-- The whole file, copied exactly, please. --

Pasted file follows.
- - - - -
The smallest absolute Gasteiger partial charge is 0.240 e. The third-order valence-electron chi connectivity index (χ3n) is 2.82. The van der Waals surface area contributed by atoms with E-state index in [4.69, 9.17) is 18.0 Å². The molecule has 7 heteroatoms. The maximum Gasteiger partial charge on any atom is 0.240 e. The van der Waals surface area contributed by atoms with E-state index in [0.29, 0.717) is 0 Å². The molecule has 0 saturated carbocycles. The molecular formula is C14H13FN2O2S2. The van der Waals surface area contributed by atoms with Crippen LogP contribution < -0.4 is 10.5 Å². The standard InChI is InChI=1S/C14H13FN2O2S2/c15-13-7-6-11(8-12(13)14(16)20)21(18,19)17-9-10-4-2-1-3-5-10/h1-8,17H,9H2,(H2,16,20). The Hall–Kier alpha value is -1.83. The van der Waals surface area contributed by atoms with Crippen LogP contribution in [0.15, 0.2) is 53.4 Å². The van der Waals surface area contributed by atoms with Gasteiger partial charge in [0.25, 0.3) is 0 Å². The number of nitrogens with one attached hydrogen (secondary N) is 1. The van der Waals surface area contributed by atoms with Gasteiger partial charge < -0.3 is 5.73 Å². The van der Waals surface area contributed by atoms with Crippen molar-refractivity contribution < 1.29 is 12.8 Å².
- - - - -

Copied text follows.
The smallest absolute Gasteiger partial charge is 0.240 e. The third-order valence-electron chi connectivity index (χ3n) is 2.82. The van der Waals surface area contributed by atoms with E-state index in [4.69, 9.17) is 18.0 Å². The molecule has 7 heteroatoms. The maximum Gasteiger partial charge on any atom is 0.240 e. The van der Waals surface area contributed by atoms with E-state index in [0.29, 0.717) is 0 Å². The molecule has 0 saturated carbocycles. The molecular formula is C14H13FN2O2S2. The van der Waals surface area contributed by atoms with Crippen LogP contribution < -0.4 is 10.5 Å². The standard InChI is InChI=1S/C14H13FN2O2S2/c15-13-7-6-11(8-12(13)14(16)20)21(18,19)17-9-10-4-2-1-3-5-10/h1-8,17H,9H2,(H2,16,20). The Hall–Kier alpha value is -1.83. The van der Waals surface area contributed by atoms with Crippen LogP contribution in [0.15, 0.2) is 53.4 Å². The van der Waals surface area contributed by atoms with Gasteiger partial charge in [0.25, 0.3) is 0 Å². The number of nitrogens with one attached hydrogen (secondary N) is 1. The van der Waals surface area contributed by atoms with Gasteiger partial charge < -0.3 is 5.73 Å². The van der Waals surface area contributed by atoms with Crippen molar-refractivity contribution < 1.29 is 12.8 Å².